Actor Ewan McGregor is urging fans to raise funds for a hospice in his native Scotland by downloading a charity Christmas song penned by a paralysed boy.
The Big Fish star has praised the youngster for his vivid imagination and the lengths he went to to pen a story titled The Christmas Gibbons, which was then set to music by family friends.
Adam Bojelian, 12, from Edinburgh, Scotland suffers from cerebral palsy, a condition that causes physical disability, and lost all movement at the age of 10 months. He can only communicate by blinking and composed the poem with the help of his mother who held up a series of words and letters in front of him.
The actor says, “I love the idea that Santa is assisted at Christmas by gibbons. It’s quite incredible to think that Adam shares his vivid imagination with us through poetry written by blinking. I hope lots of people will download this track at Christmas and help to raise some money for CHAS at such a poignant time of year.”
Ewan McGregor thanks supporters of Christmas charity appeal 'Challenge Santa'
Ewan McGregor thanks supporters of the Challenge Santa appeal for Children's Hospice Association Scotland (CHAS). The appeal is raising money for children and young people in Scotland with life-shortening conditions. Donate now at mydonate.bt.com/challengesanta Find out more about CHAS at www.chas.org.uk.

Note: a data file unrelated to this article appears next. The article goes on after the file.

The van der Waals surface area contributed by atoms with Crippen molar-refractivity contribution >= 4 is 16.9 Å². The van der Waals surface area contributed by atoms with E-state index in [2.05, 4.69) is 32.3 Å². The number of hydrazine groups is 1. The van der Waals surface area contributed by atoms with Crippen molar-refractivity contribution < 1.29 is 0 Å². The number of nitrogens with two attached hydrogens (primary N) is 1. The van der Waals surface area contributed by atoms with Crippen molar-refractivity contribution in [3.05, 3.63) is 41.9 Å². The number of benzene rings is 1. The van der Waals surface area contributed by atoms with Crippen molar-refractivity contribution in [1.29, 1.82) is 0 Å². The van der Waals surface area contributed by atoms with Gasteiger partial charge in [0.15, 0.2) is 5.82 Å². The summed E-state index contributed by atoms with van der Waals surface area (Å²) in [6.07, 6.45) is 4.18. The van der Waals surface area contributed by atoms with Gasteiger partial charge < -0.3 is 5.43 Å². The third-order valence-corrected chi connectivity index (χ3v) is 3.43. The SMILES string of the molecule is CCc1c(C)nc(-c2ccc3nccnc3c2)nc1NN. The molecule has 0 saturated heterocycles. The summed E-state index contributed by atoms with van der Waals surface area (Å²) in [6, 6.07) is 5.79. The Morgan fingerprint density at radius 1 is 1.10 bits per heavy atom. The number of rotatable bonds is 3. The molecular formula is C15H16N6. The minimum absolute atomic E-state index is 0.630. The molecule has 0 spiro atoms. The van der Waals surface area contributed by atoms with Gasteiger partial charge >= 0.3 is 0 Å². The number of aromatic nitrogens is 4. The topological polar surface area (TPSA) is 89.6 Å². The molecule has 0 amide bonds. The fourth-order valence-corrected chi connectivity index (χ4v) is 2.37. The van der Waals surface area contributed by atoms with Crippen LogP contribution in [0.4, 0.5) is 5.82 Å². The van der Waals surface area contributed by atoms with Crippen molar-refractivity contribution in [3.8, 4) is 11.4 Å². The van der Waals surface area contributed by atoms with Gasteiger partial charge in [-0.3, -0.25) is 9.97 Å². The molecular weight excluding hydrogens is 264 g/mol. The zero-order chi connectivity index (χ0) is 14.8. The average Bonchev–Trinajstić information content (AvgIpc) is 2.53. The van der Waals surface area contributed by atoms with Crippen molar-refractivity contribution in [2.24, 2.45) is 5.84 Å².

Moulin Rouge star Ewan McGregor has taken up an unusual new hobby - building bicycles from scraps he finds on eBay.
The 41-year-old actor said that he has become fascinated by the mechanics of the bike and enjoys surfing the internet auction site to find frames to work on, reported Daily Star online.
“You buy a frame on eBay, and you think, ‘What do I do now?’ You have your aesthetic idea, but all bike builders say it kind of builds itself - which it does in a way. Things either do or don’t work. Components fit or they don’t, and sometimes you alter them until they do,” he said.
However, McGregor has little use for all of the bikes he has been building at his Los Angeles home - because everyone drives in California.
“At the end of the day, you’ve built a work of art, but you can also ride it to the shops. (Only) nobody rides bikes in LA,” McGregor added.